Banded iron formation(Redirected from Banded iron formations)
|Primary||iron oxides, shales and cherts|
A typical banded iron formation consists of repeated, thin layers (a few millimeters to a few centimeters in thickness) of silver to black iron oxides, either magnetite (Fe3O4) or hematite (Fe2O3), alternating with bands of iron-poor shales and cherts, often red in color, of similar thickness, and containing microbands (sub-millimeter) of iron oxides.
Some of the oldest known rock formations, formed over  Banded iron beds are an important commercial source of iron ore, such as the Pilbara region of Western Australia and the Animikie Group in Minnesota., include banded iron layers.
The formations are abundant around the time of the great oxygenation event, 2,400 million years ago (mya or Ma), and become less common after 1,800 mya with evidence pointing to intermittent low levels of free atmospheric oxygen. new banded iron formations formed that are associated with Snowball Earth.
The conventional hypothesis is that the banded iron layers were formed in sea water as the result of oxygen released by photosynthetic cyanobacteria. The oxygen then combined with dissolved iron in Earth's oceans to form insoluble iron oxides, which precipitated out, forming a thin layer on the ocean floor, which may have been anoxic mud (forming shale and chert). Each band is similar to a varve, to the extent that the banding is assumed to result from cyclic variations in available oxygen. It is unclear whether these banded ironstone formations were seasonal, followed some feedback oscillation in the ocean's complex system or followed some other cycle. It is assumed that initially the Earth started with vast amounts of iron and nickel dissolved in the world's acidic seas. As photosynthetic organisms generated oxygen, the available iron in the Earth's oceans precipitated out as iron oxides. At a suspected tipping point where the oceans became permanently oxygenated, small variations in oxygen production produced periods of free oxygen in the surface waters, alternating with periods of iron oxide deposition.
Until 1992 it was assumed that the rare, later (younger) banded iron deposits represented unusual conditions where oxygen was depleted locally. Iron-rich waters would then form in isolation and subsequently come into contact with oxygenated water. The Snowball Earth hypothesis provided an alternative explanation for these younger deposits. In a Snowball Earth state the continents, and possibly seas at low latitudes, were subject to a severe ice age circa 750 to 580 million years ago (mya) that nearly or totally depleted free oxygen. Dissolved iron then accumulated in the oxygen-poor oceans (possibly from seafloor hydrothermal vents). Following the thawing of the Earth, the seas became oxygenated once more causing the precipitation of the iron.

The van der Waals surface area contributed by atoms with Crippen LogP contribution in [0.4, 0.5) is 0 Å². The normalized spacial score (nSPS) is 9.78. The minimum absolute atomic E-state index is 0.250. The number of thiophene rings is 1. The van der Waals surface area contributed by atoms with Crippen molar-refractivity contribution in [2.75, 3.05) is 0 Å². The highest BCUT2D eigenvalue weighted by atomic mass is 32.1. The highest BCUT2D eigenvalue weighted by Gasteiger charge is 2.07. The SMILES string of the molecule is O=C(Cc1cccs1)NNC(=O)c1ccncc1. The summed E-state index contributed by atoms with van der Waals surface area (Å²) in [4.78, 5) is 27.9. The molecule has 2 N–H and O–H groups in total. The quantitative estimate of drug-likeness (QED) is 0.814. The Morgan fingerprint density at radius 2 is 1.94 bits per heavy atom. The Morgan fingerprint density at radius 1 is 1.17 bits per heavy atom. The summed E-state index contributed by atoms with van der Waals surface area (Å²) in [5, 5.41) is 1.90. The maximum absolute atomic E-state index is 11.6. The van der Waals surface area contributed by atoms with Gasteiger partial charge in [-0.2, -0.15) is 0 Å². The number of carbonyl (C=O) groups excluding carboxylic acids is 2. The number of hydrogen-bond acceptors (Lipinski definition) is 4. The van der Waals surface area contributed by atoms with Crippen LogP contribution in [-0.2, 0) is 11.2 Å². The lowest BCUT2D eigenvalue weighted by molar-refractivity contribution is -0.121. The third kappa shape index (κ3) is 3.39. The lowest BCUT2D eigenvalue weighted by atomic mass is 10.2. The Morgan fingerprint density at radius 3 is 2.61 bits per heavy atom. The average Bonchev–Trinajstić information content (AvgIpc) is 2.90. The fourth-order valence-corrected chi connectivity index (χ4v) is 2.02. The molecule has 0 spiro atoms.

An alternative mechanism for banded iron formations in the Snowball Earth era suggests the iron was deposited from metal-rich brines in the vicinity of hydrothermally active rift zones. Alternatively, some geochemists suggest that banded iron formations could form by direct oxidation of iron by microbial anoxygenic phototrophs.
Sudbury Basin impactEdit
Banded iron formations in Northern Minnesota were found directly underneath a thick layer of ejecta from the Sudbury Basin impact. At the time of formation Earth had a single supercontinent called Columbia with substantial continental shelves. An asteroid (estimated at 10 km across) slammed into waters about 1,000 m deep some 1.85 billion years ago. Computer models suggest that the tsunami would have been at least 1,000 metres high at the centre, and 100 metres high about 3,000 kilometres away. Those immense waves and large underwater landslides triggered by the impact stirred the ocean, bringing oxygenated waters from the surface down to the ocean floor.
Sediments deposited on the seafloor before the impact, including banded iron formations, contained little if any oxidized iron (Fe(III)), but were high in reduced iron (Fe(II)). This Fe(III) to Fe(II) ratio suggests that most parts of the ocean were relatively devoid of oxygen. Marine sediments deposited after the impact included substantial amounts of Fe(III) but very little Fe(II). This suggests that sizeable amounts of dissolved oxygen were available to form sediments rich in Fe(III). Following the impact dissolved iron was mixed into the deepest parts of the ocean. This would have choked off most of the supply of Fe(II) to shallower waters where banded iron formations typically accumulated.
The geological record suggests that environmental changes were happening in oceans worldwide even before the Sudbury impact. The role of the Sudbury Basin impact in temporarily shutting down banded iron formation accumulation is not fully understood.
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